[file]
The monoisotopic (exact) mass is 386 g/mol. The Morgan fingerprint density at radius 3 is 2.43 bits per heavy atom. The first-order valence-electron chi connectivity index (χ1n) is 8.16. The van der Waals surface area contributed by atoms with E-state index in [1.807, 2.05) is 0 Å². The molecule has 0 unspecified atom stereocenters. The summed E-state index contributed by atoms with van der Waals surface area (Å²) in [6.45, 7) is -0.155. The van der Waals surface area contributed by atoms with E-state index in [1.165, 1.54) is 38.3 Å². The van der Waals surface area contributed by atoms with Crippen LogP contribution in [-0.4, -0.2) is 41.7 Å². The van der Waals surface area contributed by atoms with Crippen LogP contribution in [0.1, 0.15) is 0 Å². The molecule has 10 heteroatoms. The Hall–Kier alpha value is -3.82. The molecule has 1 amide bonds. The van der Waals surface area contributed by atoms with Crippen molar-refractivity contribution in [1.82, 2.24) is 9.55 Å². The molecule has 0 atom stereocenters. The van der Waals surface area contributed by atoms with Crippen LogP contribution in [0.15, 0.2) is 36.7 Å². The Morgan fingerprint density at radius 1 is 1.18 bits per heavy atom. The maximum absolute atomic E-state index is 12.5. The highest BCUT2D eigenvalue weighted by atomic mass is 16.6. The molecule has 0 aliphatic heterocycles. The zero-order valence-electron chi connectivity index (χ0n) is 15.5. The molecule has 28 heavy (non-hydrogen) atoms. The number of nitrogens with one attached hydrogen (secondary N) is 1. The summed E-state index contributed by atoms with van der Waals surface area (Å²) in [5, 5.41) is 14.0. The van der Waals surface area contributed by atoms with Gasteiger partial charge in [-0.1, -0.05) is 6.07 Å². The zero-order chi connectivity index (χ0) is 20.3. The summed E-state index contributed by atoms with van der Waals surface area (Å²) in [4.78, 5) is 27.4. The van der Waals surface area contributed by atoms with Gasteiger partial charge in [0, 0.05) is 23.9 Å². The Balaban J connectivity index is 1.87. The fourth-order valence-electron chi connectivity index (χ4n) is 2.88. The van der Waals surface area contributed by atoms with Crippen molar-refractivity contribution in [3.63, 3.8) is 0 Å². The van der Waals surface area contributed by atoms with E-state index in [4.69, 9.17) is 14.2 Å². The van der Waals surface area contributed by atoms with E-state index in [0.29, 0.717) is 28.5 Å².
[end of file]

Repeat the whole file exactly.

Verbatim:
The monoisotopic (exact) mass is 386 g/mol. The Morgan fingerprint density at radius 3 is 2.43 bits per heavy atom. The first-order valence-electron chi connectivity index (χ1n) is 8.16. The van der Waals surface area contributed by atoms with E-state index in [1.807, 2.05) is 0 Å². The molecule has 0 unspecified atom stereocenters. The summed E-state index contributed by atoms with van der Waals surface area (Å²) in [6.45, 7) is -0.155. The van der Waals surface area contributed by atoms with E-state index in [1.165, 1.54) is 38.3 Å². The van der Waals surface area contributed by atoms with Crippen LogP contribution in [-0.4, -0.2) is 41.7 Å². The van der Waals surface area contributed by atoms with Crippen LogP contribution in [0.1, 0.15) is 0 Å². The molecule has 10 heteroatoms. The Hall–Kier alpha value is -3.82. The molecule has 1 amide bonds. The van der Waals surface area contributed by atoms with Crippen molar-refractivity contribution in [1.82, 2.24) is 9.55 Å². The molecule has 0 atom stereocenters. The van der Waals surface area contributed by atoms with Crippen LogP contribution in [0.15, 0.2) is 36.7 Å². The Morgan fingerprint density at radius 1 is 1.18 bits per heavy atom. The maximum absolute atomic E-state index is 12.5. The highest BCUT2D eigenvalue weighted by atomic mass is 16.6. The molecule has 0 aliphatic heterocycles. The zero-order valence-electron chi connectivity index (χ0n) is 15.5. The molecule has 28 heavy (non-hydrogen) atoms. The number of nitrogens with one attached hydrogen (secondary N) is 1. The summed E-state index contributed by atoms with van der Waals surface area (Å²) in [5, 5.41) is 14.0. The van der Waals surface area contributed by atoms with Gasteiger partial charge in [-0.1, -0.05) is 6.07 Å². The zero-order chi connectivity index (χ0) is 20.3. The summed E-state index contributed by atoms with van der Waals surface area (Å²) in [4.78, 5) is 27.4. The van der Waals surface area contributed by atoms with Gasteiger partial charge in [0, 0.05) is 23.9 Å². The Balaban J connectivity index is 1.87. The fourth-order valence-electron chi connectivity index (χ4n) is 2.88. The van der Waals surface area contributed by atoms with Crippen molar-refractivity contribution in [3.63, 3.8) is 0 Å². The van der Waals surface area contributed by atoms with E-state index in [4.69, 9.17) is 14.2 Å². The van der Waals surface area contributed by atoms with E-state index in [0.29, 0.717) is 28.5 Å².